When you have bunions, comfortable shoes may be a challenge to find. Many shoes will push against the bunion causing pain or even cause redness, swelling and/or blistering. Avoid shoes that are too short, tight, or sharply pointed, and those with heels higher than a couple of inches. When buying your next pair of shoes, go to a shoe store with well trained shoe fitters to size your feet. A trained shoe fitter will not only lead you to the best fitting shoes, but can often modify the shoe for difficult-to-fit feet.
Get the best arch support in your shoes
Good arch support will transfer force away from the bunion. A pre-made orthotic would also be helpful to this situation. However, a custom orthotic would be the best and the most effective. If you want to save a few dollars and go the store-bought route, look for Powerstep or Superfeet brands. These two companies are the industry standard for quality over-the-counter orthotics.
Do not wear slippers at home and wear sandals with arch support instead
Slippers can be comfy footwear around home. But all of your shoes, including your house shoes, need good arch support. Narrow house slippers can push the big toe inward, causing further friction in the bunion area. Arch support can also reduce pressure on the bunion.
Wear socks designed to reduce friction and add cushion
Cotton socks are not a good option because they cause a higher amount of friction. You should also avoid socks with seams across the toes. These can cause friction and pain in the bunion area. Seamless socks should be considered. Socks can be made with a combination of wool and spandex. Compression socks also help avoid friction. However, If you are a diabetic, you should avoid compression socks because you don’t want to restrict blood flow to your feet.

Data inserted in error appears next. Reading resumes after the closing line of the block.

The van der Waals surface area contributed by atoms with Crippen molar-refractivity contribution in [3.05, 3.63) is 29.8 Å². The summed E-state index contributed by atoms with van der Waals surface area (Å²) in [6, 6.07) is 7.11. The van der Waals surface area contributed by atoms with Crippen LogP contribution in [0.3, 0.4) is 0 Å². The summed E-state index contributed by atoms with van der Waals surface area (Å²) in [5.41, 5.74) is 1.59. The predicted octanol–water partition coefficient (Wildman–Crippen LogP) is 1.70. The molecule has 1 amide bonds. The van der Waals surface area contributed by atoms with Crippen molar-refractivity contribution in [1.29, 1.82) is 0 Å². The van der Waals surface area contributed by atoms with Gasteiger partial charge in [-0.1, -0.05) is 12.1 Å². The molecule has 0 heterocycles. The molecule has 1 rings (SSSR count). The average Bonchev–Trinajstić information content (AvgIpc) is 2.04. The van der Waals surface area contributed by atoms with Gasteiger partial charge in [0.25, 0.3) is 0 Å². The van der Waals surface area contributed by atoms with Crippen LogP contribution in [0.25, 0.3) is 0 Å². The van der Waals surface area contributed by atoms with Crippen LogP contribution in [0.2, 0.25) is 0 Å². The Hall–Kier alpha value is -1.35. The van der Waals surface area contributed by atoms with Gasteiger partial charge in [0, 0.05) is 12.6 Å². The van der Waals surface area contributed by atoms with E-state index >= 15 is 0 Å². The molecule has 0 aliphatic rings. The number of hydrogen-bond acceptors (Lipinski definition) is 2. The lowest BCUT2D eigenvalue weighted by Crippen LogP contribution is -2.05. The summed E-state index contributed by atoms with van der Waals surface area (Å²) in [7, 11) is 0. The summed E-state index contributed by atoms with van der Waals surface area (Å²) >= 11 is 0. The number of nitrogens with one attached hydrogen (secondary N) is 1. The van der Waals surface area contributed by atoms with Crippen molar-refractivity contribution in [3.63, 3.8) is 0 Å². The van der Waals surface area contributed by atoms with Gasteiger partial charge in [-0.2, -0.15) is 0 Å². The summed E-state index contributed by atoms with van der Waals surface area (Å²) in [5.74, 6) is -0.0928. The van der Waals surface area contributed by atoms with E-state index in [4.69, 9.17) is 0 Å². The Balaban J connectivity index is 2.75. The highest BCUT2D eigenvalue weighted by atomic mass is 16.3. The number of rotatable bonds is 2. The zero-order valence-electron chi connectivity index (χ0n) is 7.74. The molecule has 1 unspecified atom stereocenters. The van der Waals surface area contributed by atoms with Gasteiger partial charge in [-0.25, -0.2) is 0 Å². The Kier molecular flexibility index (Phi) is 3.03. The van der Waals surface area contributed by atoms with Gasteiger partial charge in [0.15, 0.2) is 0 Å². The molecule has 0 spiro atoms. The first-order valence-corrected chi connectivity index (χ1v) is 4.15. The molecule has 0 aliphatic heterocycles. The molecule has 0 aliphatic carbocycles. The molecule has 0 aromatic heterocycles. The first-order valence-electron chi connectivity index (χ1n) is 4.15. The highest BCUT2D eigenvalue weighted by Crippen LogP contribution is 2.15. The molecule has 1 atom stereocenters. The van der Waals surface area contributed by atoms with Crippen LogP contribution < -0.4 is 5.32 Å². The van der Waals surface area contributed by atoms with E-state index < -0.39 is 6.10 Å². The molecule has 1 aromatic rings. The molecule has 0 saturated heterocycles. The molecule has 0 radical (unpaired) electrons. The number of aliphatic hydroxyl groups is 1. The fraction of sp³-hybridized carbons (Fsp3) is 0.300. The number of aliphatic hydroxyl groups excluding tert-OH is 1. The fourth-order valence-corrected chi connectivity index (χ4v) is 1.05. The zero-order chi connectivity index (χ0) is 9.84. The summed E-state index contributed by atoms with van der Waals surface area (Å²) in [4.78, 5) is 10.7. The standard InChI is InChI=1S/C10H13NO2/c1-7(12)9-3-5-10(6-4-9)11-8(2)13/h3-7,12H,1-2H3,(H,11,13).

Use a toe separator
Using a toe separator between your first and second toes will prevent them from rubbing together and overlapping. Toe separators are most effective when they are used in the early stages of bunions, before the big toe becomes more fixed in its position. While this won’t reverse or heal your bunion, it may help straighten your toe joint while wearing it. Some feel immediate pain relief.
Consider surgery to permanently fix your bunion
Bunion surgery is also an option. If you’ve had bunion pain for years and it begins to truly alter your life and activities, maybe it’s time to explore professional treatments and surgery. Foot and Ankle Specialists of Illinois specializes in foot surgerys, pain and deformities, and several other conditions. Not all podiatrists specialize in bunions, so make sure your podiatrist is highly experienced in this area. Ideally, you know someone who has had bunion surgery and they’ll be able to refer you to a qualified podiatrist.
Understanding bunion pain, and treating it sooner rather than later could put off the need for surgery. If you or someone you love has a bunion, these guidelines should get you on the right track to reduce your pain.
Katie Meyers is an SEO Specialist at SEO Design Chicago. Before joining the SEO Design Chicago team, she interned for them, as well as interned as a Content Writer at HZD Creates. Katie is from Washington State and has an AA and a Social Media Marketing Certificate.